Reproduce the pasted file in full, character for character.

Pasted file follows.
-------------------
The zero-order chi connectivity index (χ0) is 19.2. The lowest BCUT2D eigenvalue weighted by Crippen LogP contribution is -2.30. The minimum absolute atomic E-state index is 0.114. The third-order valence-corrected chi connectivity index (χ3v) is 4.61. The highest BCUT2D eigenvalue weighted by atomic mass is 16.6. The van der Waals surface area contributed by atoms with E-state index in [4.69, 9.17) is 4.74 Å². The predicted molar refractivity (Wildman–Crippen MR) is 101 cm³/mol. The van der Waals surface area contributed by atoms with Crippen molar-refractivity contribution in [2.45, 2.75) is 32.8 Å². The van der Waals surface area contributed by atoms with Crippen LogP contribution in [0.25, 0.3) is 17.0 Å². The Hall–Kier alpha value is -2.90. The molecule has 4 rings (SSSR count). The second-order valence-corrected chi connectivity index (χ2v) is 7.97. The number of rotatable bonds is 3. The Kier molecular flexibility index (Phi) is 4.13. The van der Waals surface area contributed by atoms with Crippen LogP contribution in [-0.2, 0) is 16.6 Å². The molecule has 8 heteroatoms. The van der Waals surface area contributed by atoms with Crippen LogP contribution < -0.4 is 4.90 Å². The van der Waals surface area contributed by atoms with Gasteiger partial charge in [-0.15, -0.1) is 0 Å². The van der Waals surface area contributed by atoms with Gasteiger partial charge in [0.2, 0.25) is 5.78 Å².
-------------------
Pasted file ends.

The zero-order chi connectivity index (χ0) is 19.2. The lowest BCUT2D eigenvalue weighted by Crippen LogP contribution is -2.30. The minimum absolute atomic E-state index is 0.114. The third-order valence-corrected chi connectivity index (χ3v) is 4.61. The highest BCUT2D eigenvalue weighted by atomic mass is 16.6. The van der Waals surface area contributed by atoms with E-state index in [4.69, 9.17) is 4.74 Å². The predicted molar refractivity (Wildman–Crippen MR) is 101 cm³/mol. The van der Waals surface area contributed by atoms with Crippen molar-refractivity contribution in [2.45, 2.75) is 32.8 Å². The van der Waals surface area contributed by atoms with Crippen LogP contribution in [0.25, 0.3) is 17.0 Å². The Hall–Kier alpha value is -2.90. The molecule has 4 rings (SSSR count). The second-order valence-corrected chi connectivity index (χ2v) is 7.97. The number of rotatable bonds is 3. The Kier molecular flexibility index (Phi) is 4.13. The van der Waals surface area contributed by atoms with Crippen LogP contribution in [-0.2, 0) is 16.6 Å². The molecule has 8 heteroatoms. The van der Waals surface area contributed by atoms with Crippen LogP contribution < -0.4 is 4.90 Å². The van der Waals surface area contributed by atoms with Gasteiger partial charge in [-0.15, -0.1) is 0 Å². The van der Waals surface area contributed by atoms with Gasteiger partial charge in [0.2, 0.25) is 5.78 Å².